And return with mercy to Yerushalayim Your city,
And dwell within it as You have spoken,
And build it shortly in our days as an eternal building,
And establish within it quickly the seat of David.
Blessed are You, HaShem, Who builds Yerushlayim.
A. The Text
Two shiurim ago, in the context of "birkat ha-minim," I quoted the beginning of the statement of the Yerushalmi which places certain themes together in the Shemoneh Esrei. "One includes (the blessing) of heretics and of sinners in 'subdues the iniquitous' ... and (the blessing of) David in 'who builds Yerushalayim'" (Ber. 4,3). The Yerushalmi combines what is for us the next TWO blessings, that of Yerushalayim and that of the restoration of the kingdom of David. (This obviously lowers the number of berakhot to eighteen, which is discussed by the Talmud ad.loc.). This is clear from the "chatima" of this berakha in the Yerushalmi (and in several midrashim, as well as several piyutim from Eretz Yisrael) - "Blessed are You, HaShem, the God of David and builder of Yerushalayim."
Now, we do not follow this practice. The Midrash Tanchuma (Korach) states:
"Bear (our) sin and accept good (tov)" (Hoshea 14,3) -
Israel stated: Master of the World, when the Temple was in existence, we would bring a sacrifice and achieve atonement; now we have only prayer - "tov" has the numerical value of seventeen. But there are nineteen (blessings) in the prayers?! Do not count birkat ha-minim which was instituted in Yavne, and not the blessing of David, which was instituted because of "Test me, HaShem, and try me" (Psalms 26,2). (We will explain the verse from Psalms later).
At some point, according to this midrash, it was decided to separate the berakha of Yerushalayim from the berakha of David. The question is - why should they be together in the first place? The difference between the themes of the two blessings seems clear - one deals with the Presence of God in the holy city, the other with political redemption. Yet, there seems to have been a powerful inclination to combine them. Now, you may argue that, after all, in the end they have been separated - so why am I belaboring an archaic version that has been superseded? But, in fact, the attraction of these two themes for each other is so strong that even though the berakhot were separated, we still insist on mentioning the "throne of David" in the blessing of Yerushalayim - "and establish within it the seat of David" is the last line of the blessing of Yerushalayim. In light of the fact that the very next blessing will be devoted totally to David, this insertion here indicates a deliberate refusal to agree to the divorce of the two themes.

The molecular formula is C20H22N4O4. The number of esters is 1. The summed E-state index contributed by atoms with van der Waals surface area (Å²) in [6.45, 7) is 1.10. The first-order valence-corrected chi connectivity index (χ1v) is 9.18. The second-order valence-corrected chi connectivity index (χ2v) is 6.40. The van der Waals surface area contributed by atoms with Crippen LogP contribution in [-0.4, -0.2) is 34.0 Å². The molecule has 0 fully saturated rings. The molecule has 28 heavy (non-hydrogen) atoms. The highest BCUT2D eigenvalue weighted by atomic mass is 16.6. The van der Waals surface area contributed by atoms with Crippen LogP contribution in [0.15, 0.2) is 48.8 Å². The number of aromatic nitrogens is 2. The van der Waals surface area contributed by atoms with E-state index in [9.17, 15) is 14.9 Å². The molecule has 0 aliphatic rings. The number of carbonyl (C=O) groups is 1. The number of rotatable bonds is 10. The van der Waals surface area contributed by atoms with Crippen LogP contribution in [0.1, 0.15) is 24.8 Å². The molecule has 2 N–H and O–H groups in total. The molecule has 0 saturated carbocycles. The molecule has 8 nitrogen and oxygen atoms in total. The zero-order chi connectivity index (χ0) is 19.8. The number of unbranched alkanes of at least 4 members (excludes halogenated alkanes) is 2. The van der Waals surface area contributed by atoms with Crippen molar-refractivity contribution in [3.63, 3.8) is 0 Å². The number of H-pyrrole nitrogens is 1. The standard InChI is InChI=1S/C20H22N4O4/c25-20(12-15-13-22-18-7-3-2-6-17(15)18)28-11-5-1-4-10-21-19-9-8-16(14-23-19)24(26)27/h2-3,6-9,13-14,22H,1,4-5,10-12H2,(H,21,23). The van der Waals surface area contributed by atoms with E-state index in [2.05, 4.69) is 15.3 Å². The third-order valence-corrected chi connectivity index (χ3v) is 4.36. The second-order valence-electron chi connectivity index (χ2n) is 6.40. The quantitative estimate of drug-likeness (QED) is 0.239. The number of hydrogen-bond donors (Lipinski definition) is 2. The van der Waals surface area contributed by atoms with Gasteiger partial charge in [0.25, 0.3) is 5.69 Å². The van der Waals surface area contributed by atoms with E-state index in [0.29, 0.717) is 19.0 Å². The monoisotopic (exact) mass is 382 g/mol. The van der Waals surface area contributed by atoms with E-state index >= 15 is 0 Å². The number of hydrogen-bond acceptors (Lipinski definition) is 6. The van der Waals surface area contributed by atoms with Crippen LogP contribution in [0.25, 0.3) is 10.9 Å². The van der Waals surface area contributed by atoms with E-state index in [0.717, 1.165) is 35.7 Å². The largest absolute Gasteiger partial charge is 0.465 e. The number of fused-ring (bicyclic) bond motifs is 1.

In fact, what we see here is that Jewish tradition refused to have a berakha about Yerushalayim without reference to the throne of David, but eventually decided to have a berakha about the restoration of the kingdom of David without inserting within it a reference to Yerushalayim. In other words, David is an essential element in understanding Yerushalayim, but not vice-versa. This shall be our starting point in understanding this week's berakha of Yerushalayim (and we shall examine the "independent" theme of "et Tzemach David" in the following shiur).
B. Spiritual Jerusalem and Political Jerusalem
Our berakha opens with an appeal to God to "dwell within" Yerushalayim. Were indeed the two themes of Yerushalayim and David distinct and totally separated, we would have explained this in a simple manner. The first berakha deals with a spiritual development, "hashra'at shekhina," the indwelling of the Divine Presence in the world. Jerusalem is the seat of God's presence, which is a spiritual phenomenon, experienced mostly internally, a cleaving of the soul to God. "My soul thirsts for God, for the living God; when shall I come and appear before God?" (Ps. 42,2). This is Yerushalayim as the Temple, the place where Man meets God.
The second berakha, on the other hand, has a political theme. David represents Jewish sovereignty, political independence, and national success. Kind David established the model of the Jewish kingdom, unified, powerful, and successful internationally. In other words, the first berakha is about God and His exile from Israel; the second is about the Jews, their exile from the land and their disfranchisement politically. In traditional Hebrew terms, the first is about "galut ha-shekhina," the second about "shiabud malkhiot."